Irwin Allen certainly delivered the goods when it came to disaster; his Poseidon Adventure, Towering Inferno double-whammy set the box-office aflame, but Allen had problems following up, and the movies that followed The Swarm, When Time Ran Out and this sequel, are notable for getting the formula badly wrong. Setting an all-star cast down an obstacle course of water and fire seems simple enough, but it proved trickier than the tv veteran imagined. Beyond the Poseidon Adventure was turned down by John Wayne, Clint Eastwood, Burt Reynolds and even Gene Hackman, who was asked to play the twin brother of his original character. These goofy ideas give some idea of a troubled conceptual process, but Allen’s film still has plenty of daftness on show.
What made the original film so striking was the upside-down nature; with the SS Poseidon overturned, all the sets were inverted, leaving the cast to scramble up to door frames, or climbing up Christmas trees to reach the floor. This sequel is cheaper, and aside from a shoot-out in a garage full of cars hung from chains, there’s less of the eye-boggling design that made the first film so distinctive. Instead, Michael Caine and Telly Savalas lead two salvage crews through the hull of the liner and into the bowels of the ship, where the find a motely collection of B movie stars who somehow got left out of Hackman’s posse. These include Jack Warden as a blind man firmly characterised by his blindness, Slim Pickens as a drunk firmly characterised by his drinking, Peter Boyle as a grieving father firmly characterised by his grief, and tv staples Veronica Hamel and Mark Harmon. Caine’s crew also include a hammy Karl Malden and Sally Field, who turns on the comedy tap and floods the film with lame music-hall gags. ‘I came to France a year and a half ago with my boyfriend from Cincinnati.’ ‘Where’s your boyfriend now?’ says Caine. ‘Cincinnati!’ says Field. It’s dialogue like this which provides the thin gruel of entertainment as old-footage from the first film is reused and a lame battle between the salvage crews breaks out.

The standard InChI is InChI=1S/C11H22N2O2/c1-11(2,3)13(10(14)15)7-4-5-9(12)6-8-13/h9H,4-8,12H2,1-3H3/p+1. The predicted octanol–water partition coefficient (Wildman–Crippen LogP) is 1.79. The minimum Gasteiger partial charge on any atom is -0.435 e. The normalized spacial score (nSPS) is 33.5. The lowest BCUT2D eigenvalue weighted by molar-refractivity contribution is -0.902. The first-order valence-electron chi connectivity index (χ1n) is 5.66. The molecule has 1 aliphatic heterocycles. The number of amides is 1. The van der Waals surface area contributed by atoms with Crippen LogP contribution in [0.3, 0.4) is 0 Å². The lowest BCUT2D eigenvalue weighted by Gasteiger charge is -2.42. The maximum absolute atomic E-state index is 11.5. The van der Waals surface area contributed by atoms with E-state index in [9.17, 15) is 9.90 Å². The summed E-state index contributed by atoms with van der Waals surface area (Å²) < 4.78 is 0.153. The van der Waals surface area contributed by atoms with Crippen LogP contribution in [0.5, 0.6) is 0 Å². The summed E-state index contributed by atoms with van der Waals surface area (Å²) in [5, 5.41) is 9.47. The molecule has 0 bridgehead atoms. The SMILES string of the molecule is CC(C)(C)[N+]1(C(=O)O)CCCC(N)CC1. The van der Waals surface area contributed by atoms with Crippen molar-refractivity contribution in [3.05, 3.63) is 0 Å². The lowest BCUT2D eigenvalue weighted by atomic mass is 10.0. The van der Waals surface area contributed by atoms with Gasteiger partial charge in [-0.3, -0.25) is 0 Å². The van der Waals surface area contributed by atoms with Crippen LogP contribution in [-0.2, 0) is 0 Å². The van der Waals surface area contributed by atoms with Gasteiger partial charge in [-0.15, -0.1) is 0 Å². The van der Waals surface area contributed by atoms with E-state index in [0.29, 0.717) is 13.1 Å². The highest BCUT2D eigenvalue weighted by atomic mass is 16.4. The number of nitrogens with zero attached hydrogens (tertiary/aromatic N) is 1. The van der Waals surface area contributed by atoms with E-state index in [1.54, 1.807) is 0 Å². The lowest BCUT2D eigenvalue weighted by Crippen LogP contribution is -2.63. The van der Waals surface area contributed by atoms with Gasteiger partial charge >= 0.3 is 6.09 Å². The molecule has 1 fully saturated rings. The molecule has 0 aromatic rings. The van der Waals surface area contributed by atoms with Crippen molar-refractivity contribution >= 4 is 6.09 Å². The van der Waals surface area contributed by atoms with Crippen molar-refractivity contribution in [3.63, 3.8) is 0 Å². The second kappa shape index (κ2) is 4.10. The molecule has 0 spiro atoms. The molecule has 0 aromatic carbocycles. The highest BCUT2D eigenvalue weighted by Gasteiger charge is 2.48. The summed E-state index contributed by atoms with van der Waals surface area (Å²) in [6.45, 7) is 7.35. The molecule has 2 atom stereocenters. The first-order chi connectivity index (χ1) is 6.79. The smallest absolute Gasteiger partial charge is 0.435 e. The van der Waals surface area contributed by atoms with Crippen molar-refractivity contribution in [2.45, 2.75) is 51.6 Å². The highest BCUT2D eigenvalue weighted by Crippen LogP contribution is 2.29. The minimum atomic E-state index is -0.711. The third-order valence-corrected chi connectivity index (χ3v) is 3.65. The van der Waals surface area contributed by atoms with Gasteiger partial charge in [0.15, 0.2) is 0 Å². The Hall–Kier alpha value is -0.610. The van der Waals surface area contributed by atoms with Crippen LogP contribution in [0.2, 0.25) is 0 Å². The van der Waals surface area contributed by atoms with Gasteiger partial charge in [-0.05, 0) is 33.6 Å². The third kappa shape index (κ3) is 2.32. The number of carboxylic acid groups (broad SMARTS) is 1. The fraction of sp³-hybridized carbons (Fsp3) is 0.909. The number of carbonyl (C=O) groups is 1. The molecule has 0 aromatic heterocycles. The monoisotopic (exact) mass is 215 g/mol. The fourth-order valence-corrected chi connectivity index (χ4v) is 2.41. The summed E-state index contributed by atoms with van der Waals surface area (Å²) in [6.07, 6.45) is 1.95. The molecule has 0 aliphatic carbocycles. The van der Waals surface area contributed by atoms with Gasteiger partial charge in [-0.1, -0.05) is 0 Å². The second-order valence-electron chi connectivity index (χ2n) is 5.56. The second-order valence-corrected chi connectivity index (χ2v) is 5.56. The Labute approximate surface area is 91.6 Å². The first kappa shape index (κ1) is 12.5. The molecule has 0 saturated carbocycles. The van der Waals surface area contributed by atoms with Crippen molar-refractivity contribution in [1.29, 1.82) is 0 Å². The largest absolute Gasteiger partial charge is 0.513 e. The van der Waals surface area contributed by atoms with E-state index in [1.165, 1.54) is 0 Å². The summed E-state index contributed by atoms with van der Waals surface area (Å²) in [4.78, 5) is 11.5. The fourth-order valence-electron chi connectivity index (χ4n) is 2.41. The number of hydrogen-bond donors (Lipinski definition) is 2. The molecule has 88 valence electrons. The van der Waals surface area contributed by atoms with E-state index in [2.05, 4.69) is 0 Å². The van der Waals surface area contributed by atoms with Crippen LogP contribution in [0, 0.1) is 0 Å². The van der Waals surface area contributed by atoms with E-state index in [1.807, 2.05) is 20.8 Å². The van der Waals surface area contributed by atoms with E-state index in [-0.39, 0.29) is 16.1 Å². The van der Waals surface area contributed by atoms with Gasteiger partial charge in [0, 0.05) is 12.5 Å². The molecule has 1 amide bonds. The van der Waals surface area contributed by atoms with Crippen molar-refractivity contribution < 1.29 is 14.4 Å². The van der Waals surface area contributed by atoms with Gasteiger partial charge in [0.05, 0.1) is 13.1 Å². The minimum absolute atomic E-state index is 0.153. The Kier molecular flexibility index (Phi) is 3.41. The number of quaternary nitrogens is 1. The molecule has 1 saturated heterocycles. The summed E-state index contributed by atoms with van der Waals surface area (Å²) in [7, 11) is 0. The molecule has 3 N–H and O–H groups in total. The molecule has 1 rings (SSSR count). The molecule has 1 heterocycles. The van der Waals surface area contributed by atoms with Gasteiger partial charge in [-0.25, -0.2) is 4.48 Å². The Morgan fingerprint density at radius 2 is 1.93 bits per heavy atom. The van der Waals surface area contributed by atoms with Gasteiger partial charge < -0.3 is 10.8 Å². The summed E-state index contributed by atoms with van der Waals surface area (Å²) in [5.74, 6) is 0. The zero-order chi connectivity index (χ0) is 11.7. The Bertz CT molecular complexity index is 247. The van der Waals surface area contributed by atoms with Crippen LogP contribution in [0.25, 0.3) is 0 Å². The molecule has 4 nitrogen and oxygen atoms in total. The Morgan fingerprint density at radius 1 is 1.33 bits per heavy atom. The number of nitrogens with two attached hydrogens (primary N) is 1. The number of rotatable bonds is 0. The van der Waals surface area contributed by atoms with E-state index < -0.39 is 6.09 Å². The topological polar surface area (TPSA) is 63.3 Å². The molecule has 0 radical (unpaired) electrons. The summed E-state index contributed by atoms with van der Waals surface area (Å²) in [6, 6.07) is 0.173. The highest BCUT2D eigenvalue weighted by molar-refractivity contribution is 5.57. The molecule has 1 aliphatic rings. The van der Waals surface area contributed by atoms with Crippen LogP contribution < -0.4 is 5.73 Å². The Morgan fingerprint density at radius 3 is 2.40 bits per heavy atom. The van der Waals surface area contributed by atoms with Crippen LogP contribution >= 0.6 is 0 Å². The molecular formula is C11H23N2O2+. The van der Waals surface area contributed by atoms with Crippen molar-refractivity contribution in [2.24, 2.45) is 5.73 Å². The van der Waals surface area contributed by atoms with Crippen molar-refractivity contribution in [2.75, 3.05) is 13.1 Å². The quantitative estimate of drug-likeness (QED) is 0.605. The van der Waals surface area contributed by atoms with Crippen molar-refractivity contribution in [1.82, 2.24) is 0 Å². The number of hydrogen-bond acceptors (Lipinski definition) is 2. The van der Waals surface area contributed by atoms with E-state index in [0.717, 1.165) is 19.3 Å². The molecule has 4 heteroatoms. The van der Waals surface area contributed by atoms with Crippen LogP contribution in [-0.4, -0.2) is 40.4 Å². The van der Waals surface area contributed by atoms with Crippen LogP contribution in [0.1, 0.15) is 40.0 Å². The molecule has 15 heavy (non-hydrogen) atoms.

‘If we ever get out of here alive, I’m going to kill you!’. shouts a character in this tame disaster movie; if you love clichés, you’ve come to the right place. While never reaching the dramatic heights of the cheesey original, there is at least passing interest here as to how not to make a sequel. Every cast member is a step in the wrong direction, every evocation of the original is a mark-down; it would be a strange world where this was a popular movie since it’s unrelentingly drab. And yet, it’s passable fare by dint of the game cast, ready to dive underwater at the drop of a gas canister, and presumably eyeing the pay-check rather than looking for posterity.